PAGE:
The trick to make this work is to use the Oberlo chrome extension which will allow you to sort products directly through the Aliexpress interface. The Oberlo chrome add-on makes it easy to find all products for your search that are delivered free by ePacket. You can see that in action below:

oberlo chrome add on

Once I'd seen how the Oberlo Chrome add-on worked, I realised that it would be effortless to add more collections to the store. So, as in the image above I've begun to add in nested categories (Lipstick, Lip Gloss, Face Concealer, Eyeshadow etc.) to make the navigation more comprehensive. By tagging items with multiple tags, you can make individual items appear in numerous collections. That makes building out the store easy, and there's no need for duplicate products to achieve the same end.

daytwo

 

It was at this point I suddenly realised that it was going to be possible to create a store with a vast range of products. At the outset of the project I was of the opinion that creating a store with twenty or so products was the way to go but now that I've seen the power of Oberlo and Shopify I've changed my mind. One way to compete with other established stores is to offer a broader range of products. The drawback with this is:

  • It's going to be time-consuming to add thousands of products to the store.
  • What happens if Oberlo disappears? It's not likely but if anything bad happens to them your business will go down the pan with them.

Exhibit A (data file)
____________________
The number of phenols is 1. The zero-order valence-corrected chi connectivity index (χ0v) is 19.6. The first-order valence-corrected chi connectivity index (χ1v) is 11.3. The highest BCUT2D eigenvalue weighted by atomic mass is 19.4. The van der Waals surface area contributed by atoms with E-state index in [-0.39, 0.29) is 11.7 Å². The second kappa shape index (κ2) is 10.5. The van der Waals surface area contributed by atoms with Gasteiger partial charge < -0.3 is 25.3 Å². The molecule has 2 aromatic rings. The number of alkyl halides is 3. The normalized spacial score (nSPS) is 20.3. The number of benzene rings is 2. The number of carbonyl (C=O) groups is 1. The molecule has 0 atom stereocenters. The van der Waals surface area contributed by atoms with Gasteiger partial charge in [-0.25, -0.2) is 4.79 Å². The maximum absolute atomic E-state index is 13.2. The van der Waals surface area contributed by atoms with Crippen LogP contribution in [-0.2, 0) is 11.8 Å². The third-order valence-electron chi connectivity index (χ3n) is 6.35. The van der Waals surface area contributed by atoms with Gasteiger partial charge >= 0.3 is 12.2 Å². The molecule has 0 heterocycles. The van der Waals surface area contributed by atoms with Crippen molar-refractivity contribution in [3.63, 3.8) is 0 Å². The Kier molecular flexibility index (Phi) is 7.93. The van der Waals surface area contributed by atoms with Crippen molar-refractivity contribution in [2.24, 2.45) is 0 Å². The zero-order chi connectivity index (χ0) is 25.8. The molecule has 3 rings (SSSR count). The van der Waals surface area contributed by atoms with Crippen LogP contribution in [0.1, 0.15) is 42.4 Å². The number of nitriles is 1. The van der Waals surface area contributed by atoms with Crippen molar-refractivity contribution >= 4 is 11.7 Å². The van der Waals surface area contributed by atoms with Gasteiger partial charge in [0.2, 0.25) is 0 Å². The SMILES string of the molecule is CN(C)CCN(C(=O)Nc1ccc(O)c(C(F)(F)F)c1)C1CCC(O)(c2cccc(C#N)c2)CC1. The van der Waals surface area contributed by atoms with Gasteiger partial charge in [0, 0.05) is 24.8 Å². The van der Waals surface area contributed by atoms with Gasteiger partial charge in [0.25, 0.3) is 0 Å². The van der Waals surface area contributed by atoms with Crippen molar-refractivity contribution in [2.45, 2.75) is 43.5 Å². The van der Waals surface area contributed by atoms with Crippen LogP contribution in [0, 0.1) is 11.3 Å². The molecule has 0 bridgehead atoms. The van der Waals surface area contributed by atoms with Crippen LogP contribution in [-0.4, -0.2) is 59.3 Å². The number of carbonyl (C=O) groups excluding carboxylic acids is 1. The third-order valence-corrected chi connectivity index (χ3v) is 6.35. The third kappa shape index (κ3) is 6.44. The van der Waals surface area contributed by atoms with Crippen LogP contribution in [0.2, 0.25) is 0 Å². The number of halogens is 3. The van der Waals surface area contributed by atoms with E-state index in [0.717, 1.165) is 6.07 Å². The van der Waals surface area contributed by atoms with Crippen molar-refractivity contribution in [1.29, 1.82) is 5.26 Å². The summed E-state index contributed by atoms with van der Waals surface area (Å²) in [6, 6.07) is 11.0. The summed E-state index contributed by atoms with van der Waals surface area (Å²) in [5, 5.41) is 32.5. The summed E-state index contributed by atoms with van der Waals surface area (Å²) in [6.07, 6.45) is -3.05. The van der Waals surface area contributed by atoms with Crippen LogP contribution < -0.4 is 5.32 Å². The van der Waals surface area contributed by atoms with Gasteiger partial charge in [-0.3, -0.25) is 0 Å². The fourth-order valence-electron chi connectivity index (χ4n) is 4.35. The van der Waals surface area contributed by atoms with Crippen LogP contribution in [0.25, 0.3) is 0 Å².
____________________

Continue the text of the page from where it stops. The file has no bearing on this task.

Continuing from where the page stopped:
In the UK we don't have retail directories for dropshipping like Aliexpress, but at some point in future, I'm sure we will see Apps for Shopwired and EKM that can achieve the same result.

Import And Export

It took me several tries to get my products successfully imported and to understand what I was doing! When you import products from Aliexpress into your Shopify store, they exist in the Shopify database so you can still retrospectively apply advanced pricing features to the entire set of products.  Very useful if things aren't going so well and you want to reduce the prices across the board to generate more sales. When you do this a handy red "sale" circle appears over the product which looks quite neat. You could of course also increase prices in the same way.

Tagging Products

It's imperative to get your products appropriately organised from the beginning rather than going back and trying to update everything after you have imported all the products. For this reason, I deleted all my products that I'd used to see how everything worked and started again using everything I'd learned to make it better.

Summary

It's taken another four hours to establish how the shipping rules are going to function and how to create lists of products using the Oberlo App that have free ePacket shipping to the UK. That's on top of the 8 hours so far invested in the project, so we are in for a total of 12 hours. The main lesson learned is that you need to be very organised in the way you import products to your store because with so many products to choose from it is going to be very easy to create a messy omelette from which you'll never recover. Adding hundreds and hundreds of products in one go is not the way forward. Far better to take the time to categorise, create a collection and tag your products as you go.

You don't want to be the angry man eating soup with a fork as Noel Gallagher memorably mused of his brother.